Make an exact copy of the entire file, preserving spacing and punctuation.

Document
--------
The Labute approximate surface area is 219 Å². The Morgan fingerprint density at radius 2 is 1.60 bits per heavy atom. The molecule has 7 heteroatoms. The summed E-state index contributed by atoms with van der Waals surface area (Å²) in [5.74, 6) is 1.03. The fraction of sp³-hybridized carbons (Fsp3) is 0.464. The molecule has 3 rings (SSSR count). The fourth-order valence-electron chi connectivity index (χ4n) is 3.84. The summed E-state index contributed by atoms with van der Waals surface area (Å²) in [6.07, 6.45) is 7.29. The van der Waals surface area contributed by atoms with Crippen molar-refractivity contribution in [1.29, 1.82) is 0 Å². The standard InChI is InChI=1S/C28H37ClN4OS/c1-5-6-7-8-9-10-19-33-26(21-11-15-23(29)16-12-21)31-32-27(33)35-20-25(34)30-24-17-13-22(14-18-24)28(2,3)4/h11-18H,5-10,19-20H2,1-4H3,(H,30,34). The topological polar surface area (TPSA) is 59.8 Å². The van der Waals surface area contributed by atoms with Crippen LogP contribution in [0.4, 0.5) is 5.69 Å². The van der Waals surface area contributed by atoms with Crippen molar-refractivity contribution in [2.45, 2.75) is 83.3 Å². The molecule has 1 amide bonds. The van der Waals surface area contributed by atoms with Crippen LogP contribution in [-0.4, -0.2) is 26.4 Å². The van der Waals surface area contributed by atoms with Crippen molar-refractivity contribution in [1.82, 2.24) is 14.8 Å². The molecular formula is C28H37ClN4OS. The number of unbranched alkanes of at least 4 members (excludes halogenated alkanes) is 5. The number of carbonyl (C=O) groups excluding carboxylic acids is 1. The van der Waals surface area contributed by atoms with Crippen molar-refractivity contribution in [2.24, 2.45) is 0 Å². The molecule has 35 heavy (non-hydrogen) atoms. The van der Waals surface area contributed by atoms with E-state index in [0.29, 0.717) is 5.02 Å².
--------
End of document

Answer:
The Labute approximate surface area is 219 Å². The Morgan fingerprint density at radius 2 is 1.60 bits per heavy atom. The molecule has 7 heteroatoms. The summed E-state index contributed by atoms with van der Waals surface area (Å²) in [5.74, 6) is 1.03. The fraction of sp³-hybridized carbons (Fsp3) is 0.464. The molecule has 3 rings (SSSR count). The fourth-order valence-electron chi connectivity index (χ4n) is 3.84. The summed E-state index contributed by atoms with van der Waals surface area (Å²) in [6.07, 6.45) is 7.29. The van der Waals surface area contributed by atoms with Crippen molar-refractivity contribution in [1.29, 1.82) is 0 Å². The standard InChI is InChI=1S/C28H37ClN4OS/c1-5-6-7-8-9-10-19-33-26(21-11-15-23(29)16-12-21)31-32-27(33)35-20-25(34)30-24-17-13-22(14-18-24)28(2,3)4/h11-18H,5-10,19-20H2,1-4H3,(H,30,34). The topological polar surface area (TPSA) is 59.8 Å². The van der Waals surface area contributed by atoms with Crippen LogP contribution in [0.4, 0.5) is 5.69 Å². The van der Waals surface area contributed by atoms with Crippen molar-refractivity contribution in [2.45, 2.75) is 83.3 Å². The molecule has 1 amide bonds. The van der Waals surface area contributed by atoms with Crippen LogP contribution in [-0.4, -0.2) is 26.4 Å². The van der Waals surface area contributed by atoms with Crippen molar-refractivity contribution in [1.82, 2.24) is 14.8 Å². The molecular formula is C28H37ClN4OS. The number of unbranched alkanes of at least 4 members (excludes halogenated alkanes) is 5. The number of carbonyl (C=O) groups excluding carboxylic acids is 1. The van der Waals surface area contributed by atoms with Crippen molar-refractivity contribution in [2.24, 2.45) is 0 Å². The molecule has 35 heavy (non-hydrogen) atoms. The van der Waals surface area contributed by atoms with E-state index in [0.29, 0.717) is 5.02 Å².